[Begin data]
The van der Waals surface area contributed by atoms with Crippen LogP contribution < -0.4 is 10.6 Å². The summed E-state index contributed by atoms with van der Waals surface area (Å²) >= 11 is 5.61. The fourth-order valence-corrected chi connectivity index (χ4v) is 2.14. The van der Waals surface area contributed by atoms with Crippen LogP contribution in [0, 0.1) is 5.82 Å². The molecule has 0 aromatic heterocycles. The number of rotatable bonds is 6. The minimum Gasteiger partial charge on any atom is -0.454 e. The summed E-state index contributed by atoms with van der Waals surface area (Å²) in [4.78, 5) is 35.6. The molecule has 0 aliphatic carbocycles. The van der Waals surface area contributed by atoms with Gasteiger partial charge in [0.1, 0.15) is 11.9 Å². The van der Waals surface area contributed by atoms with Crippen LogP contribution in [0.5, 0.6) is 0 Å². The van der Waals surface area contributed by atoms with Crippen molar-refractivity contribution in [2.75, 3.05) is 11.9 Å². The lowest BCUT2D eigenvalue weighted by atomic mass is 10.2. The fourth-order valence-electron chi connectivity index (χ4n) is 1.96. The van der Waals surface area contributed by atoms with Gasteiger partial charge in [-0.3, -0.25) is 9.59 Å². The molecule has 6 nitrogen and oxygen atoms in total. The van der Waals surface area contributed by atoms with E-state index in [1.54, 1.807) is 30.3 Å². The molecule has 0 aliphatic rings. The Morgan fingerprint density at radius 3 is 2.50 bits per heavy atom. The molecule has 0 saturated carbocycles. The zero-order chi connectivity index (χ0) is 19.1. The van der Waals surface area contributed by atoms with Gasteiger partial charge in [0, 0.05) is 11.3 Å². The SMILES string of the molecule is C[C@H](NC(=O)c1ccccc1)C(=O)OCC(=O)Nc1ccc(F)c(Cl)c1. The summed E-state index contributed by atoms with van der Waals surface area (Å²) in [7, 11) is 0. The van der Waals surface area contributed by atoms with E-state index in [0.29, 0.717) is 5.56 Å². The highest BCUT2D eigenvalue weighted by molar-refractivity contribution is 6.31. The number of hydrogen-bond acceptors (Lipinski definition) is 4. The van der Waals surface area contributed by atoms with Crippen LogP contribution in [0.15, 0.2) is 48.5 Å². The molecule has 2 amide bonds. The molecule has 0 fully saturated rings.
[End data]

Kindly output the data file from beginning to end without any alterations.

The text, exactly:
The van der Waals surface area contributed by atoms with Crippen LogP contribution < -0.4 is 10.6 Å². The summed E-state index contributed by atoms with van der Waals surface area (Å²) >= 11 is 5.61. The fourth-order valence-corrected chi connectivity index (χ4v) is 2.14. The van der Waals surface area contributed by atoms with Crippen LogP contribution in [0, 0.1) is 5.82 Å². The molecule has 0 aromatic heterocycles. The number of rotatable bonds is 6. The minimum Gasteiger partial charge on any atom is -0.454 e. The summed E-state index contributed by atoms with van der Waals surface area (Å²) in [4.78, 5) is 35.6. The molecule has 0 aliphatic carbocycles. The van der Waals surface area contributed by atoms with Gasteiger partial charge in [0.1, 0.15) is 11.9 Å². The van der Waals surface area contributed by atoms with Crippen LogP contribution in [0.5, 0.6) is 0 Å². The van der Waals surface area contributed by atoms with Crippen molar-refractivity contribution in [2.75, 3.05) is 11.9 Å². The lowest BCUT2D eigenvalue weighted by atomic mass is 10.2. The fourth-order valence-electron chi connectivity index (χ4n) is 1.96. The van der Waals surface area contributed by atoms with Gasteiger partial charge in [-0.3, -0.25) is 9.59 Å². The molecule has 6 nitrogen and oxygen atoms in total. The van der Waals surface area contributed by atoms with E-state index in [1.54, 1.807) is 30.3 Å². The molecule has 0 aliphatic rings. The Morgan fingerprint density at radius 3 is 2.50 bits per heavy atom. The molecule has 0 saturated carbocycles. The zero-order chi connectivity index (χ0) is 19.1. The van der Waals surface area contributed by atoms with Gasteiger partial charge in [0, 0.05) is 11.3 Å². The SMILES string of the molecule is C[C@H](NC(=O)c1ccccc1)C(=O)OCC(=O)Nc1ccc(F)c(Cl)c1. The summed E-state index contributed by atoms with van der Waals surface area (Å²) in [7, 11) is 0. The van der Waals surface area contributed by atoms with E-state index in [0.29, 0.717) is 5.56 Å². The highest BCUT2D eigenvalue weighted by molar-refractivity contribution is 6.31. The number of hydrogen-bond acceptors (Lipinski definition) is 4. The van der Waals surface area contributed by atoms with Crippen LogP contribution in [0.15, 0.2) is 48.5 Å². The molecule has 2 amide bonds. The molecule has 0 fully saturated rings.